9:12 – 11:37
When they go into adolescence, a lot of young men have very sexist attitudes and they’re still trying out their masculinity and trying to sort out what kind of man they want to be. And it’s not at a conscious level but we know in schools and groups of young men there’s the young men who go to the hyper-masculine sporty type who’s all about the body and being the real man and then there’s a hierarchy underneath that. And we know that type of hyper-masculinity is one that tends to be associated with violence supportive attitudes at least, and also with things like dating violence. So it tends to be something that does play out in adolescents and young people quite seriously. So increasingly there have been efforts in school programs to start to address relationships, not just sexuality. So in the past sexuality education tended to focus on reproduction – if you were lucky they might talk about contraception – but not on relationships, not on what consent is, not on how to say no, how to say yes, how to have safe sex, how to develop a trusting relationship. Those kinds of things have become increasingly significant in sexuality education programs, and I think that’s a really important place for it to start – with young people in their teens and still at school. And that can be also reinforced in programs that happen in community sport. And so we’re seeing in school settings and sporting settings, that being a great place to start working with young people around these issues, and the notion of ethical sexuality, or responsible sexuality always being linked with relationships, and taking care of yourself and other people in relationships, not just about what you can notch on your belt, for example, if you’re a young man.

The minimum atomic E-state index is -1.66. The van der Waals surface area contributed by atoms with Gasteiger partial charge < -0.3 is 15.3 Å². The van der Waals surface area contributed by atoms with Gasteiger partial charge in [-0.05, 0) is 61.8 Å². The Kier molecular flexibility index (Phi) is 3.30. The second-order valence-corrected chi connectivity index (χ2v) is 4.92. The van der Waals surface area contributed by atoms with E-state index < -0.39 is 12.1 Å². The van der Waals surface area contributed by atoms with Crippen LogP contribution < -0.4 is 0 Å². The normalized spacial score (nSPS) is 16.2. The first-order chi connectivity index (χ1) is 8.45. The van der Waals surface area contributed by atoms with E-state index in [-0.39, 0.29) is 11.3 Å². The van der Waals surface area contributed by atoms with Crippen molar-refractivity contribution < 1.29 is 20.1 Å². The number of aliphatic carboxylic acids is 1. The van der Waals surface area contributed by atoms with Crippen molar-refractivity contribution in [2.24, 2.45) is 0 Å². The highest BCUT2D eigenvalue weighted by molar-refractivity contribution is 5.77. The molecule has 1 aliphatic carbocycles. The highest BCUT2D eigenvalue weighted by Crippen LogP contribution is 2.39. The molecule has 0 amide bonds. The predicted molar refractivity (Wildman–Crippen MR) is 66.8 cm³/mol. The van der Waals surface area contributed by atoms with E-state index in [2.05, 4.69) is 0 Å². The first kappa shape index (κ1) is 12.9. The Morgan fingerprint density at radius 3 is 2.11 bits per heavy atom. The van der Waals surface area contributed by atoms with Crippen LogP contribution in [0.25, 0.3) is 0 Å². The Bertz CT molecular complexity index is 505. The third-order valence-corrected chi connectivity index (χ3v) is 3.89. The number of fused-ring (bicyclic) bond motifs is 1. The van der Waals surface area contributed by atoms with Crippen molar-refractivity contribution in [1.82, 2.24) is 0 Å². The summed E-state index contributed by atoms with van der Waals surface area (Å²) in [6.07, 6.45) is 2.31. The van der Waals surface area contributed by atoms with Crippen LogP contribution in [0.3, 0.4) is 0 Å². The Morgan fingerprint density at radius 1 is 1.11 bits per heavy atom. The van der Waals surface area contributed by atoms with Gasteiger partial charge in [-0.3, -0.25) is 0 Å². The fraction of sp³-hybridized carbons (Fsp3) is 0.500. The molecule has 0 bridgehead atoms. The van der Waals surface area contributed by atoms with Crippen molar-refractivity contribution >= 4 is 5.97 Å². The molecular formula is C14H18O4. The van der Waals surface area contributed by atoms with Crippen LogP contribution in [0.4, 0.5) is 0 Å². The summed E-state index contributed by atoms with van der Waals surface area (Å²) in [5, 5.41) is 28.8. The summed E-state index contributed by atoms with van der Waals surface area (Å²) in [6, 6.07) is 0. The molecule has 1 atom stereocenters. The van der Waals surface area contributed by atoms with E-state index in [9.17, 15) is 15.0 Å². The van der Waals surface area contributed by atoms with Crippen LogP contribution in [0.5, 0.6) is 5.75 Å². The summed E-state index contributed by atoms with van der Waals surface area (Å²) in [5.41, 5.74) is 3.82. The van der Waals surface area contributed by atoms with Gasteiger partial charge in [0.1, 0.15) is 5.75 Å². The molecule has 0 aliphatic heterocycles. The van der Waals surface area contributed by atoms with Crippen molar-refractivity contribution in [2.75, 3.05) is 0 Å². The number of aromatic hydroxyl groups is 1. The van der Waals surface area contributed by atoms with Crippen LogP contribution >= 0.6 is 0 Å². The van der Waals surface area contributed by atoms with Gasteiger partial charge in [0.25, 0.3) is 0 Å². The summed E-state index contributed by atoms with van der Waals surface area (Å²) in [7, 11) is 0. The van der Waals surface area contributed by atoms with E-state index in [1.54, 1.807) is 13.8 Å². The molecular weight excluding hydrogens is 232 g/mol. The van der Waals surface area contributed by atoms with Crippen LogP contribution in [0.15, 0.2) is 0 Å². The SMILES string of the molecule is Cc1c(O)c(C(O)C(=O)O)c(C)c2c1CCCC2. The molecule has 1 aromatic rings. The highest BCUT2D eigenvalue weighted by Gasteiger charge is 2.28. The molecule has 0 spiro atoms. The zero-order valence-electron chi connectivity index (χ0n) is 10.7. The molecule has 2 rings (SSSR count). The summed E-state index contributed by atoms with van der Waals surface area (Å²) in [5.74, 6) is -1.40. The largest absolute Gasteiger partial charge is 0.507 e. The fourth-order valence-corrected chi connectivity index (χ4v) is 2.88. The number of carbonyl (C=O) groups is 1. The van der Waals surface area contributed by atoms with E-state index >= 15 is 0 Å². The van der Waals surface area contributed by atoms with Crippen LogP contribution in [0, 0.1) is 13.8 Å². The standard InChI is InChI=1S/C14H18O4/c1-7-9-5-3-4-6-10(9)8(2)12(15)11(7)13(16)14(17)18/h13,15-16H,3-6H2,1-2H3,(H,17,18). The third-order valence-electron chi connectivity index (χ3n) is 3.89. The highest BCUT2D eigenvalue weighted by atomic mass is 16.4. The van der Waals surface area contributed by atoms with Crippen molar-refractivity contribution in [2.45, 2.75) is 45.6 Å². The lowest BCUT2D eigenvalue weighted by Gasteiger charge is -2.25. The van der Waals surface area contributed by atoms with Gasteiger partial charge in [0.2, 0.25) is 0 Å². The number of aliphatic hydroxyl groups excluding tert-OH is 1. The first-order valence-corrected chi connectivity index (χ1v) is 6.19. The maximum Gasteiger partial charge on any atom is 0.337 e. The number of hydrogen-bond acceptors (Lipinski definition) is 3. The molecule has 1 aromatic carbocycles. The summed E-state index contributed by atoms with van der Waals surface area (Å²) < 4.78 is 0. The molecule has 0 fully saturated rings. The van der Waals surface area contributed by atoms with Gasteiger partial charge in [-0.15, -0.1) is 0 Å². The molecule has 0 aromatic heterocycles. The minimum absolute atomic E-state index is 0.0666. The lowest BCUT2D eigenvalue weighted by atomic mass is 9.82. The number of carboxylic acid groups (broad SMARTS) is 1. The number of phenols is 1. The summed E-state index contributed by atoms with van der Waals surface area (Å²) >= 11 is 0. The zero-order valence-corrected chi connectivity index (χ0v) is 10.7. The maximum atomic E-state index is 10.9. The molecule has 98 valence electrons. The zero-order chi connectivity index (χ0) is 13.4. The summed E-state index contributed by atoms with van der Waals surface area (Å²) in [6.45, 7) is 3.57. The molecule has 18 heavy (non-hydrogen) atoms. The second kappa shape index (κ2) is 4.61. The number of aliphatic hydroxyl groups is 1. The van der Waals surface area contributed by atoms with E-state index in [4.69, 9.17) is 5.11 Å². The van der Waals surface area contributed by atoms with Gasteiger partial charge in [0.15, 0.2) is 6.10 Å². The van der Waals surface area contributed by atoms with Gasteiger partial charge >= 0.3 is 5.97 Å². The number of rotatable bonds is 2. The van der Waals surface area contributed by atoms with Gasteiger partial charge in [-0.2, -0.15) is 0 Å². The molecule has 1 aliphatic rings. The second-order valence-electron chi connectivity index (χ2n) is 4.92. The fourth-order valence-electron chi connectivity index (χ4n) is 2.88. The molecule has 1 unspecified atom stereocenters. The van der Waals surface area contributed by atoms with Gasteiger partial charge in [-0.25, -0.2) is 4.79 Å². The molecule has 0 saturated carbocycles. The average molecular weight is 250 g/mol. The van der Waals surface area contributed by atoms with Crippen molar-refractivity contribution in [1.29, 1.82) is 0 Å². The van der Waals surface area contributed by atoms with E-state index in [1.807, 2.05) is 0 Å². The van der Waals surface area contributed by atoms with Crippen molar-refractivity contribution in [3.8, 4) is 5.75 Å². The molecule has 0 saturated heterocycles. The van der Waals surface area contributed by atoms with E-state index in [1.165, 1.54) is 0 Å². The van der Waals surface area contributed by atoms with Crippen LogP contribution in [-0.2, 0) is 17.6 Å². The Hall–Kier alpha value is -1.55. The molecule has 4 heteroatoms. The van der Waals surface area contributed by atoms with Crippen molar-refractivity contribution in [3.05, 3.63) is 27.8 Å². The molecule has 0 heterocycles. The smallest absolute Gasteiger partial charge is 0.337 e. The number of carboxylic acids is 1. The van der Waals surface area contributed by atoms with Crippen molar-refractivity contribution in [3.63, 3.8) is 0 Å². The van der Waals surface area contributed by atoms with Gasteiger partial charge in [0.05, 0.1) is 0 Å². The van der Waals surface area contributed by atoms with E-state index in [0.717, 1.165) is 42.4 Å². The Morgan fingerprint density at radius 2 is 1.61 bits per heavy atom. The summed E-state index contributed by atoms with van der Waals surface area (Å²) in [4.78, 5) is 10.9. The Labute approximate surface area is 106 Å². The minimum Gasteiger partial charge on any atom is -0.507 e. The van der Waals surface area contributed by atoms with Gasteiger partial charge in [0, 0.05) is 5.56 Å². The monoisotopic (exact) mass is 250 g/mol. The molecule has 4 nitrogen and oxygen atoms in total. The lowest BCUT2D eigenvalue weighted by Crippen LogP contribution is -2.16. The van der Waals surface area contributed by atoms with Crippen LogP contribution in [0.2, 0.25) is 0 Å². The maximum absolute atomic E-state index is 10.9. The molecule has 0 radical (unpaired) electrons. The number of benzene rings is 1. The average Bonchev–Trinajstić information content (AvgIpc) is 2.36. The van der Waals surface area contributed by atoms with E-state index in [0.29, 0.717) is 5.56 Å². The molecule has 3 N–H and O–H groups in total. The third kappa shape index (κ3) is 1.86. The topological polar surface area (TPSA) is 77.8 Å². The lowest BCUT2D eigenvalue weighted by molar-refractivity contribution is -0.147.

18:18 – 19:14
The program I think you’re interested in is the one that became known as Fair Game: Respect Matters in the community football clubs in Victoria, which was one that aimed to introduce cultural change. And because there hadn’t been any prevention programs like this before, the first thing we did was go out into community football clubs and do some research with women about what it’s like for them now in clubs. And women told us that they often didn’t feel safe, that there were no change rooms for women, that there was a lack of lighting in the car parks – and this is a winter game – so they’re often going out to get their car at the other end of the ground in the dark and that felt unsafe. And also that socialisation and alcohol were very heavily connected with each other.
19:28 – 19:59
And so it was an environment where women just didn’t feel safe or comfortable and so stayed away. And so the AFL set about trying to change that. And we developed a program that had a kit for community clubs to do an audit of the culture of their club, to look at sexism, to look at values, to look at how it used policies and procedures to ensure women’s safety and inclusion.
20:57 – 21:54
One of the things we kept hearing was, “The coach is really sexist, he tells the boys that they’re playing like girls. They use all kinds of ploys that are incredibly sexist and they have to change.” And so the AFL set about making a lot of changes in that area. So it was one of those programs that kind of grew like Topsy and different programs got added on to the side of it. And after the pilot program was up the program has basically become mainstream in the organisation. So it doesn’t mean that everything’s perfect but it does mean that throughout Victoria now they attempt to ensure that their clubs are family friendly and inclusive and take on the values of respect and responsibility by being safe and inclusive for women and girls.